Whether you have a large or small concrete surface area to clean, removing dirt, grime and debris from concrete surfaces at home can be done quite professionally by applying a few basic care principles.
Indoor and outdoor concrete surfaces can be successfully cleaned without the help of professional cleaners with a few household supplies most of us already have available at home, but there is a place for professional cleaners as well, especially when concrete surfaces are largely soiled or have not been cleaned over a long period of time, the long term build-up of dirt, stains and marks caused by grease may need the help of a professional to get these cleaned.
It’s also important to keep in mind that concrete is caustic and susceptive to corrosion and damage caused by compounds that trigger a chemical response. When cleaning concrete surfaces finished with epoxy coatings, colour stains, sealants or polished concrete floors make sure to clean these with a PH neutral detergent to avoid damage to these decorative surfaces.
Cleaning concrete surfaces without any professional supplies
Whether you are trying to remove, oil, grease marks or organic matter from indoor and outdoor concrete surfaces, large or small concrete surfaces, including those treated with a PH sensitive finish, can be cleaned safely by using a mix of dishwashing liquid and warm water. Creating a warm soapy mix of 30 millilitres of dishwashing detergent with 20 litres of water and gently scrubbing the surface with a soft bristle brush (or a broom for larger surfaces areas) is an effective way to remove every day dirt and trivial stains and grease mark from porous concrete surfaces. As the soap and warm water re-emulsifies oil-based marks, the surface can then be rinsed clear with clean and untreated water.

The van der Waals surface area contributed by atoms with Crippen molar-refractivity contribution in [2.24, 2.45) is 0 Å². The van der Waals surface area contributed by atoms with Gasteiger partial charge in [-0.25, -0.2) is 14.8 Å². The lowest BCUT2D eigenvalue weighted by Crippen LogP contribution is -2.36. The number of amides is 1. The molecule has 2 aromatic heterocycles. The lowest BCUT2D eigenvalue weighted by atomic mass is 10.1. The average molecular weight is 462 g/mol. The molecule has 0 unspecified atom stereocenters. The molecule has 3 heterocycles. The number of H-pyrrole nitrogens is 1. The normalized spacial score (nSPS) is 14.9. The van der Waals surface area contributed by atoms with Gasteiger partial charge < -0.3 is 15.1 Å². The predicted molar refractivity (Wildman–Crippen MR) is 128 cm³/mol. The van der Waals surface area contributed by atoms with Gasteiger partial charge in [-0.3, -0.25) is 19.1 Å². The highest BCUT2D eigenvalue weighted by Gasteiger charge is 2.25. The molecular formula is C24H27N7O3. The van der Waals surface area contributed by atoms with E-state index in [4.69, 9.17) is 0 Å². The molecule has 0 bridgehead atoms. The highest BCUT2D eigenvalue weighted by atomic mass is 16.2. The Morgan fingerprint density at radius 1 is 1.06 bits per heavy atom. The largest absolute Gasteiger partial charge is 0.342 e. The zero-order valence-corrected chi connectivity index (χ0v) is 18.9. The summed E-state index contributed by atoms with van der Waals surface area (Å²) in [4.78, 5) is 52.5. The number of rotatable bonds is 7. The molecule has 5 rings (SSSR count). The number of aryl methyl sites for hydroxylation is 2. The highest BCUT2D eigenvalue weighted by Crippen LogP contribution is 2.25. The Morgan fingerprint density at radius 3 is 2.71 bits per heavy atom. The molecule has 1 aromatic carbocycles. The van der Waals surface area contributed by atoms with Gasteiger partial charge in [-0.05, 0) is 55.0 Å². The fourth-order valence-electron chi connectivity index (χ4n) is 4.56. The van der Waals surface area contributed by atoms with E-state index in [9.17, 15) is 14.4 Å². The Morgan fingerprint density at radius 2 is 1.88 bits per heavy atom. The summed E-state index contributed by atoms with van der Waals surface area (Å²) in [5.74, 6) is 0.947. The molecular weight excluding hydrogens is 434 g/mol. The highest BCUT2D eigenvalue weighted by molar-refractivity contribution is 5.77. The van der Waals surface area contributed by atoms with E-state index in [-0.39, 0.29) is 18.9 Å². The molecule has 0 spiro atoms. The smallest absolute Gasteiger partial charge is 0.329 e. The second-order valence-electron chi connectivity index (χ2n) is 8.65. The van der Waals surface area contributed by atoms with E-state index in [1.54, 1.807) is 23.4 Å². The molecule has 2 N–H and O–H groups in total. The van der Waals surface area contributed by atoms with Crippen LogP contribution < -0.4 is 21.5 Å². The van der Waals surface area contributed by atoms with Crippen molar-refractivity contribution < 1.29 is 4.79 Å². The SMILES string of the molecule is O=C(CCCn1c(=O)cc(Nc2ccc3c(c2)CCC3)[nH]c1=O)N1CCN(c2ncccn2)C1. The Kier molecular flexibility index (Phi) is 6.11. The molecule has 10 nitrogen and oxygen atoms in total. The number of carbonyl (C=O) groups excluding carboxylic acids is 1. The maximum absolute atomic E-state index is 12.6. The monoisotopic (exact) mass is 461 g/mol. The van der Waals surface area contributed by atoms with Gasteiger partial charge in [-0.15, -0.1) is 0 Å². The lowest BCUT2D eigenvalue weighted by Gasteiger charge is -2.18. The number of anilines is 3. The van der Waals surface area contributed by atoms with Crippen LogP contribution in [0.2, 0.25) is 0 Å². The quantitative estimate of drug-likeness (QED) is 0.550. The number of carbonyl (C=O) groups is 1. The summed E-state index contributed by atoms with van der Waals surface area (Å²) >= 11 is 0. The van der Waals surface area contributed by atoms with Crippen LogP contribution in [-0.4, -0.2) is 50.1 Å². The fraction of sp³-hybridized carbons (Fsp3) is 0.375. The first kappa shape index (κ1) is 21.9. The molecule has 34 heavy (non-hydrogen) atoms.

Cleaning concrete surfaces with a stronger home solution
It’s important to note that using an acid or alkaline cleaning solution may provide a more effective result, however, these can corrode, discolour and peel decorative concrete surfaces, epoxy coatings and coloured stains and polishes.
While there are many natural solutions to cleaning concrete surfaces, these may not always be PH neutral.
For example, mixing 1 part vinegar to 1 part of warm water, or 10 millilitres of lemon juice to 1 litre of water makes for a stronger cleaning solution, both vinegar or lemon juice (in its natural state) are high acid cleaning solutions perfectly fine to be used on untreated concrete, but should be avoided when cleaning decorative concrete surfaces.
Another home solution stronger than dishwashing liquid and water is a solution made of 1 cup of bleach and 2 cups of bicarbonate of soda mixed in 20 litres of water (for very stubborn oily stains a 10ml Ammoniac can be added to this solution and then care must be taken not to inhale the fumes – cover nose and mouth with a wet cloth). Especially useful in removing mould and mildew, this solution has a high alkalinity and will have an equally damaging effect on surface treated concrete in the same way as high acid cleaners do. If cleaning surfaces from oil where it is not going to matter if there is a colour change, white spirits can be used (white spirits tend to leave white stains/marks on concrete).
Alternative cleaning methods that are effective and require the least amount of manual labour include the use of high-pressure washers for outdoor surfaces or steam cleaning machines for indoor and decorative surfaces, where both are pet friendly, non-toxic cleaning methods that are especially useful on larger surfaces.